September 17, 2014

2010 Off-Season Will Be Historically Tough For Yankees

October 17, 2010 by · 1 Comment 

Two seasons ago, the Yankees missed the playoffs for the first––and last––time this decade. They went into the off-season with a sense of urgency––a sense that holds none of the connoted nerves for Yankees fans, considering they always have the financial power to get the job done.

And they did.

The Yankees signed three of the top free agents to long term deals. CC Sabathia, A.J. Burnett and Mark Teixeira were all Yankees. They would go on to win the World Series.

After accomplishing the ultimate goal, the Yankees sought out to polish up the necessary pieces in the 2009 off-season, and add in some smaller pieces that they thought could help their team repeat. Javier Vazquez, Lance Berkman and other, small pieces, were now Yankees.

These two situations are normal for Yankees fans. New York is always going to be in the bidding for the top free agents, and they will always look for ways to improve their team. However, in the 2010 off-season, the Yankees are going to enter some unfamiliar water; and it will be interesting––and essential––to see how it is handled.

Why is it going to be different? Among all the normal acquisitions, the Yankees are going to be dealing with players who have been essential to their past, but may not be too important in the future. Additionally, they will be negotiating with players who will hopefully be replacing the players who were important in the past.

It all starts with Derek Jeter. Jeter, 36, has been a Yankee his entire life, and is nearing 3,000 hits. He will be a Yankee next season, nobody doubts that. But the question looms over the amount and the duration. It is expected to be a smooth process––no other team is in the mix, and the Yankees need Jeter as a marketing piece––but look back in your memory and try to think of a time when an off-season move went smoothly for the Yankees, without any bumps along the way. Difficult, right?

Then, there is Andy Pettitte. At 38, and another member of the “core four,” Pettitte is statistically and historically set to pitch for another few years. However, he ponders over retirement nearly every off-season in recent memory, and he will surely consider it this off-season as well. The Yankees will be happy to wait for his decision, but it will not help to have yet another possible tough decision looming over the their heads.

The last member of the “core four” to be a free agent this off-season is Mariano Rivera. Rivera, 40,doesn’t seem to have any problems on the mound. Although he has had spots where he looked off, he is generally pitching at his norm. Two seasons ago, he hinted that this would be his last season. However, if he can still pitch, there will be no reason for him to hang it up so suddenly. Again, another tough decision will wander in the minds of the Yankees front office.

Then the youngsters come into play. Boone Logan, Phil Hughes, and Joba Chamberlain, all aged 25 or younger, will be eligible for arbitration for the first time in their career (except Logan who will be eligible for the second time in his career). Arbitration is always a messy process, and the Yankees will thus avoid attending the hearing by trying to work out a contract. However, these pitchers, all essential to the Yankees’ future, have never dealt with the Yankees before in a financial setting. We have no idea if their egos will take over. If such is the case, we could be in for a very, very messy process.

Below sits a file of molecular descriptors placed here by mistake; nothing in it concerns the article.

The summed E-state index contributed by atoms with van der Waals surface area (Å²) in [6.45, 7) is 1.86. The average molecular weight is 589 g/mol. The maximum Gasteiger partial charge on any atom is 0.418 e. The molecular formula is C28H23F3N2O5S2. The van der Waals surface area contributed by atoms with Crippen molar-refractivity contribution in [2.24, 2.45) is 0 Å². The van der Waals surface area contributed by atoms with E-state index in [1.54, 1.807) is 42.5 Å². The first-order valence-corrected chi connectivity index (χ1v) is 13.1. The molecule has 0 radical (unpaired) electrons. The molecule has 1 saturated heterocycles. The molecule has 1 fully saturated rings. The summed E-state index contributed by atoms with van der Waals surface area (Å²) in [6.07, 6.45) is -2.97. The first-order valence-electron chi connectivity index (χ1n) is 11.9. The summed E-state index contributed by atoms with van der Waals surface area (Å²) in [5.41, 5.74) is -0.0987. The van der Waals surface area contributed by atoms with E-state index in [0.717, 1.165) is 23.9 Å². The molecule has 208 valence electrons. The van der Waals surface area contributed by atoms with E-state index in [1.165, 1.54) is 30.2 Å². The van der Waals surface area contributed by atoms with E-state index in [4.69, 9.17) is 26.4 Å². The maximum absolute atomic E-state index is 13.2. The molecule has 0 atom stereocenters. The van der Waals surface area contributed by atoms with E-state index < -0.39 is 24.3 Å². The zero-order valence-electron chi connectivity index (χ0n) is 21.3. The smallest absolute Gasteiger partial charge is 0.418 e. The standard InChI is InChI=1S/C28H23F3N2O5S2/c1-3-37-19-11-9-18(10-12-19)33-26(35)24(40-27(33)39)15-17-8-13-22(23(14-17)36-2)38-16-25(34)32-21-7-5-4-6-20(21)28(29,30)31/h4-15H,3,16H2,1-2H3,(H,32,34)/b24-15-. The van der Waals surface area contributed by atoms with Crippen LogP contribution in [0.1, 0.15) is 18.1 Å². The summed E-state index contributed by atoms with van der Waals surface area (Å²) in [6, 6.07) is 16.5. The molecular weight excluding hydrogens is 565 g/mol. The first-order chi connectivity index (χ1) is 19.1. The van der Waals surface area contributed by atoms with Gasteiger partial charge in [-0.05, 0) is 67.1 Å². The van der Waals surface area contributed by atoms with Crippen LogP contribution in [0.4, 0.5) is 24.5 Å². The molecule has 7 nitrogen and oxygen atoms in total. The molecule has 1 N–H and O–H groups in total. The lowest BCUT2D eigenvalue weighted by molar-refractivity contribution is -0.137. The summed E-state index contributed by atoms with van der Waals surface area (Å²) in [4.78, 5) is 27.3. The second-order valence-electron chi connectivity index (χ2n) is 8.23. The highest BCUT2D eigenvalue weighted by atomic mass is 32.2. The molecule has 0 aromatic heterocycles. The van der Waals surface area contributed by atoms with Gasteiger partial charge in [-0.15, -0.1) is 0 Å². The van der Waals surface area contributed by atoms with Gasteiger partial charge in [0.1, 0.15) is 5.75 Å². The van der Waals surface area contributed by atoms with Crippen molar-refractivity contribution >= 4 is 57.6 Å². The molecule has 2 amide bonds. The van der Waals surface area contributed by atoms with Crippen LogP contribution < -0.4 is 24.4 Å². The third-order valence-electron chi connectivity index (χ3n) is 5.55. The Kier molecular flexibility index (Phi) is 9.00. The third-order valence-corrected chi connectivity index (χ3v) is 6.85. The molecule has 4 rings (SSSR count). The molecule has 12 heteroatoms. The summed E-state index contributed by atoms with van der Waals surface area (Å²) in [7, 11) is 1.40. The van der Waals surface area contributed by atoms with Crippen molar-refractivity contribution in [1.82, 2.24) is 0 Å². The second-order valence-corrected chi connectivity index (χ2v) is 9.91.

Lance Berkman will also present a tough decision. After putting on a show in the early rounds of the playoffs, the Yankees have realized how valuable he can he. He has a club option for 2011, and the Yankees will need to decide which direction they are moving in.

After that, it will be relatively easy for the Yankees. Small pieces such as Vazquez, Austin Kearns and Marcus Thames will become free agents. The Yankees will simply need to make yet another decision on all three of them. The good news is that there will be no serious repercussions.

And then, of course, come the big free agents. The Yankees are expected to go after Cliff Lee. Don’t expect that to be an easy process, with many other teams expected to bid as well. Furthermore, the Yankees have expressed varying interests in Carl Crawford, who will also be targeted by many teams. These decisions, however, are normal for the Yankees.

Just like every off-season, the Yankees will look to improve their team. However, for a change, the Yankees are going to be faced with many, many decisions that will induce crucial effects on the future success of the Yankees on, and off, the field. The Yankees love winning, but as we all know, winning has its costs.

E-mail me at jess@jesskcoleman.com, follow me on Twitter @jesskcoleman, and check out more at jesskcoleman.com.

Comments

One Response to “2010 Off-Season Will Be Historically Tough For Yankees”
  1. tHE MAJOR LEAGUES OF BASEBALL SHOULD NOT BE WHO HAS THE MOST MONEY AT THE END OF EACH SEASON TAKE PLAYERS SALARIES AND DIVIDE BY THE NUMBER OF PLAYERS ON THE TEAM THEN TELL THE TEAM THAT PERFORMS BEST AND ALLOW THEM TO HAVE 2 EXTRA FIRST ROUND PICKS—-SURE I REALIZE NOW STUPID THAT SOUNDS,BUT IT IS NOT AS STUPID OR ERRORIER BASED THAN THE PRESENT FREE AGENT CONCEPT–OF COURSE ALL TRUE BASEBALL FANS REALIZE BASEBALL NEEDS NEW POLICIES IN WHICH TO CONDUCT THEIR BUSINESS IN A FAIR SYSTEM—MAYBE A TEAM PAYROLL LIMITTHAT HAS A BITE TO IT.

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